Dutch airline KLM has apologized for a tweet that explained which of an airplane’s seats are the safest. In a tweet from Tuesday that has since been deleted, USA Today reports that the company compared the fatality rates of different airplane seats, and included a caption that read “seats at the back of a plane are the safest!”
“We would like to sincerely apologize for a recent update,” the company said in a followup tweet, “The post was based on a publically available aviation fact, and isn’t a @KLM opinion.”
We would like to sincerely apologise for a recent update. The post was based on a publically available aviation fact, and isn't a @KLM opinion. It was never our intention to hurt anyone's sentiments. The post has since been deleted.— KLM India (@KLMIndia) July 17, 2019
The tweet in question was posted by the company’s Indian branch, @KLMIndia. It cited a study conducted by Time which claimed that the seats with the highest fatalities are in the middle of the plane, followed by seats at the front of the plane, with seats at the back of a plane being the safest statistically.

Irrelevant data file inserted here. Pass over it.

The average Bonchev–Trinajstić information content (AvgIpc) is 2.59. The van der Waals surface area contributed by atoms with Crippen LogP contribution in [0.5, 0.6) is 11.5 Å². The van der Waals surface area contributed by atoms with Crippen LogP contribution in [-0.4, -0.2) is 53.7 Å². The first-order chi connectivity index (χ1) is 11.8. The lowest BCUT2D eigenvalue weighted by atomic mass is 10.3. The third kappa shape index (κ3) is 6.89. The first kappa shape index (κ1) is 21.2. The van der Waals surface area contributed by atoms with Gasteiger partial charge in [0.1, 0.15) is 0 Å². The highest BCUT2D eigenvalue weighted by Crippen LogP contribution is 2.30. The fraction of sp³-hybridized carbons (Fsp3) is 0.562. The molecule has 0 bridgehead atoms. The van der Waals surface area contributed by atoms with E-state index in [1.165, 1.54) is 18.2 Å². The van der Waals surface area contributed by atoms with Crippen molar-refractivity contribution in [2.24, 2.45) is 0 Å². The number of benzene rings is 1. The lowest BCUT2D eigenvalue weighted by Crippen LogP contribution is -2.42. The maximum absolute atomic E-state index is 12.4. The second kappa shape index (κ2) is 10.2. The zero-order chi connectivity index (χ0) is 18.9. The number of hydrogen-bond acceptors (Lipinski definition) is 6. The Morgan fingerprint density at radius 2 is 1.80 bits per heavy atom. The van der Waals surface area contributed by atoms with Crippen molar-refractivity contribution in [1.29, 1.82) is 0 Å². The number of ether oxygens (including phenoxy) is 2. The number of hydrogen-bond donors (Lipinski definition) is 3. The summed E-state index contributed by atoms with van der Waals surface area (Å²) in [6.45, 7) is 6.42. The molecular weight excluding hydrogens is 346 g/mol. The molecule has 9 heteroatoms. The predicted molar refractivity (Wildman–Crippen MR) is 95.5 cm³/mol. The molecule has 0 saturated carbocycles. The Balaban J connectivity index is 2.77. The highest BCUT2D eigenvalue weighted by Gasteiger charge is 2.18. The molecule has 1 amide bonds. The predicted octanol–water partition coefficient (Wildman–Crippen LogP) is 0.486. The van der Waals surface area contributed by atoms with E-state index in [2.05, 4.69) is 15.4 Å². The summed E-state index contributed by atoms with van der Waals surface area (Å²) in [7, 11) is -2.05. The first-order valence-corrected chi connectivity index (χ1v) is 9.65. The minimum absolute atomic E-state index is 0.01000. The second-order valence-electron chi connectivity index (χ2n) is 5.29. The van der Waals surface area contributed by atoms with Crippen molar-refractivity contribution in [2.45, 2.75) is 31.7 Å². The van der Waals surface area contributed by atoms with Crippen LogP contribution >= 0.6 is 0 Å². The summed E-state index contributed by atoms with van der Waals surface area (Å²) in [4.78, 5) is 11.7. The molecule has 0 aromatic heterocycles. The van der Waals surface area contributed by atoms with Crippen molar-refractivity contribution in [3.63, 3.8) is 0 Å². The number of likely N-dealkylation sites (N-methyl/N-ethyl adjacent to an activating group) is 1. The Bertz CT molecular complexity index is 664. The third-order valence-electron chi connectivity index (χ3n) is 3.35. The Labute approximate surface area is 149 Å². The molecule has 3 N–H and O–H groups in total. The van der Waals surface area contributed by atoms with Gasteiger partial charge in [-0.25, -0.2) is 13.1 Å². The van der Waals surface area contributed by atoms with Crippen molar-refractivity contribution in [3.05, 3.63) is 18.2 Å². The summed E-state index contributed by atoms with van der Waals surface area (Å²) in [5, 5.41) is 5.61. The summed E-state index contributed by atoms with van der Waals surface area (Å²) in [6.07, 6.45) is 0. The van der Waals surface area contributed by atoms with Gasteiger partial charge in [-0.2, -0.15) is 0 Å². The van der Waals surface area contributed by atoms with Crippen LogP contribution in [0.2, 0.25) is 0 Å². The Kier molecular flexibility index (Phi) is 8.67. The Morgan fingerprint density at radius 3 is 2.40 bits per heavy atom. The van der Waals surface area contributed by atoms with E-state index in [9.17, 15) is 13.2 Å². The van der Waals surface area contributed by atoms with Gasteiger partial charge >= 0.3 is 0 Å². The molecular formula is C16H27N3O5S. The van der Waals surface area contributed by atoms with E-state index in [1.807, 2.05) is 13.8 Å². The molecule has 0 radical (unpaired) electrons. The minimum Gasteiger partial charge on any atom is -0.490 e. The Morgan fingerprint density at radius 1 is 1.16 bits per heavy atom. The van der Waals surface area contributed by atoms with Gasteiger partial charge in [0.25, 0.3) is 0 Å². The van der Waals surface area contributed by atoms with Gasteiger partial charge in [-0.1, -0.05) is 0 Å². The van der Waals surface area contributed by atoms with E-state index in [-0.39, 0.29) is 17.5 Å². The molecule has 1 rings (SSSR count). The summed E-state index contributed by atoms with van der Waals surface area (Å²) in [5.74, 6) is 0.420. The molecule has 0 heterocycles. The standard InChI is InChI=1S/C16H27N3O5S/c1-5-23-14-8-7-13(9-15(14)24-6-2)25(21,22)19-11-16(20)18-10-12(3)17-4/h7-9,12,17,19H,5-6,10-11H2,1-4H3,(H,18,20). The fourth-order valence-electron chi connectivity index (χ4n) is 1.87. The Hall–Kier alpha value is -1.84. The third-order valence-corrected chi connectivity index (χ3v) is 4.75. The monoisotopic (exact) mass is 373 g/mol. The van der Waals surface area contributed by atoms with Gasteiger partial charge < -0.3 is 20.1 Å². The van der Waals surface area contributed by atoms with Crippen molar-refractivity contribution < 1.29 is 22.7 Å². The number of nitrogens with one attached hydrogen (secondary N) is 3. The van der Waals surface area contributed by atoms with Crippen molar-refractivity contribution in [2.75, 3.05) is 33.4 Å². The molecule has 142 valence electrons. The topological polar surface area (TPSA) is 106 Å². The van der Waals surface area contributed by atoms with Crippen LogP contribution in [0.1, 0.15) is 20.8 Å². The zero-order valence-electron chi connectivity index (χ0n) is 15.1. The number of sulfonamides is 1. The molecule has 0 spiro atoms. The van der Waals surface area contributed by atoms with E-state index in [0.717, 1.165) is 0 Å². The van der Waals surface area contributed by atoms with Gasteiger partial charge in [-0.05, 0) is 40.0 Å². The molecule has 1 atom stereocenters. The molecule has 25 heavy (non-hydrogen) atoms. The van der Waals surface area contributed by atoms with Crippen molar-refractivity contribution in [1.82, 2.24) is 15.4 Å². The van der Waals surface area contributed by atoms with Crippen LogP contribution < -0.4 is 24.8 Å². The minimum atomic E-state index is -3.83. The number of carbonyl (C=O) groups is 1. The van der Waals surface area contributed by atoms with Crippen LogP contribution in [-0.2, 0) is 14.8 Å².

Users criticized the tweet, which was accompanied by a series of hashtags that included “#TuesdayTrivia,” for making light of airline fatalities.
The numbers themselves may not even be accurate, according to the USA’s Federal Aviation Authority. “Many people have tried and failed to produce a scientifically defensible answer to this question,” FAA communications manager Lynn Lunsford told The Washington Post, “There are too many variables, and this is the important one — so few accidents — that a simple answer is probably not statistically defensible.” A separate spokesperson confirmed to the publication that there has not been a single crash fatality on a commercial US plane since 2009.